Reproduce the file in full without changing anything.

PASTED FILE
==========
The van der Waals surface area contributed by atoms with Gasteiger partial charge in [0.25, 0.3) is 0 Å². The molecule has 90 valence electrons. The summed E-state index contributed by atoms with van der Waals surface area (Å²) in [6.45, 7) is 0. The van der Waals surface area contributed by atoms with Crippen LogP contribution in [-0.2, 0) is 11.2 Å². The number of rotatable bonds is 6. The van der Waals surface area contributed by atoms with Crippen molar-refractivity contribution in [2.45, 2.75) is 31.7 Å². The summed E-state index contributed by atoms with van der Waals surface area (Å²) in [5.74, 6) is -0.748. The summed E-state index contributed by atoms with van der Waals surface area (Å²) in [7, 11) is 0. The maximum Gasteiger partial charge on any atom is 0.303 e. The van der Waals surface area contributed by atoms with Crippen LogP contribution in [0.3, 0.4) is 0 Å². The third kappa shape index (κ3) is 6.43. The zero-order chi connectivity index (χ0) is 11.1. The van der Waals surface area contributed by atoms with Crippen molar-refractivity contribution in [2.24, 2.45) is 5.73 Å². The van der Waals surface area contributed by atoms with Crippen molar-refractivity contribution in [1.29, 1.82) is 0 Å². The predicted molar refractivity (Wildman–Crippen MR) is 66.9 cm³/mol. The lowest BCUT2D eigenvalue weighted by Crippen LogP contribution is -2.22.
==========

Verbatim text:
The van der Waals surface area contributed by atoms with Gasteiger partial charge in [0.25, 0.3) is 0 Å². The molecule has 90 valence electrons. The summed E-state index contributed by atoms with van der Waals surface area (Å²) in [6.45, 7) is 0. The van der Waals surface area contributed by atoms with Crippen LogP contribution in [-0.2, 0) is 11.2 Å². The number of rotatable bonds is 6. The van der Waals surface area contributed by atoms with Crippen molar-refractivity contribution in [2.45, 2.75) is 31.7 Å². The summed E-state index contributed by atoms with van der Waals surface area (Å²) in [5.74, 6) is -0.748. The summed E-state index contributed by atoms with van der Waals surface area (Å²) in [7, 11) is 0. The maximum Gasteiger partial charge on any atom is 0.303 e. The van der Waals surface area contributed by atoms with Crippen LogP contribution in [0.3, 0.4) is 0 Å². The third kappa shape index (κ3) is 6.43. The zero-order chi connectivity index (χ0) is 11.1. The van der Waals surface area contributed by atoms with Crippen molar-refractivity contribution in [2.24, 2.45) is 5.73 Å². The van der Waals surface area contributed by atoms with Crippen molar-refractivity contribution in [1.29, 1.82) is 0 Å². The predicted molar refractivity (Wildman–Crippen MR) is 66.9 cm³/mol. The lowest BCUT2D eigenvalue weighted by Crippen LogP contribution is -2.22.